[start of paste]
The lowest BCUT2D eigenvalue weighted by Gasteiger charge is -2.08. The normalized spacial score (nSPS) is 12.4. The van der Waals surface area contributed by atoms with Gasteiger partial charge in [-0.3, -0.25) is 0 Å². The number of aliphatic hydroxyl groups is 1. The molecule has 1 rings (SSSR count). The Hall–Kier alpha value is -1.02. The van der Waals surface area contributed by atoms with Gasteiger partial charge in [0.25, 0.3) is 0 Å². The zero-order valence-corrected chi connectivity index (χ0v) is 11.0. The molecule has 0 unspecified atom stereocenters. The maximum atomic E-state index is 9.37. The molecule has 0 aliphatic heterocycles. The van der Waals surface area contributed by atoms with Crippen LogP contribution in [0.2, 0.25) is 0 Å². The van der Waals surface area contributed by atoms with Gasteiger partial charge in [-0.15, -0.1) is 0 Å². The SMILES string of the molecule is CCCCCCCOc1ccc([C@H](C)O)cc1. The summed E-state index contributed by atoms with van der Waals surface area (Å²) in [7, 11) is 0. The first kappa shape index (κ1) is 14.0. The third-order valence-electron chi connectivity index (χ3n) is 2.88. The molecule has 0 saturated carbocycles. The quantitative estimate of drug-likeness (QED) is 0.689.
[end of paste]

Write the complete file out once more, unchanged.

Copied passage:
The lowest BCUT2D eigenvalue weighted by Gasteiger charge is -2.08. The normalized spacial score (nSPS) is 12.4. The van der Waals surface area contributed by atoms with Gasteiger partial charge in [-0.3, -0.25) is 0 Å². The number of aliphatic hydroxyl groups is 1. The molecule has 1 rings (SSSR count). The Hall–Kier alpha value is -1.02. The van der Waals surface area contributed by atoms with Gasteiger partial charge in [0.25, 0.3) is 0 Å². The zero-order valence-corrected chi connectivity index (χ0v) is 11.0. The molecule has 0 unspecified atom stereocenters. The maximum atomic E-state index is 9.37. The molecule has 0 aliphatic heterocycles. The van der Waals surface area contributed by atoms with Crippen LogP contribution in [0.2, 0.25) is 0 Å². The van der Waals surface area contributed by atoms with Gasteiger partial charge in [-0.15, -0.1) is 0 Å². The SMILES string of the molecule is CCCCCCCOc1ccc([C@H](C)O)cc1. The summed E-state index contributed by atoms with van der Waals surface area (Å²) in [7, 11) is 0. The first kappa shape index (κ1) is 14.0. The third-order valence-electron chi connectivity index (χ3n) is 2.88. The molecule has 0 saturated carbocycles. The quantitative estimate of drug-likeness (QED) is 0.689.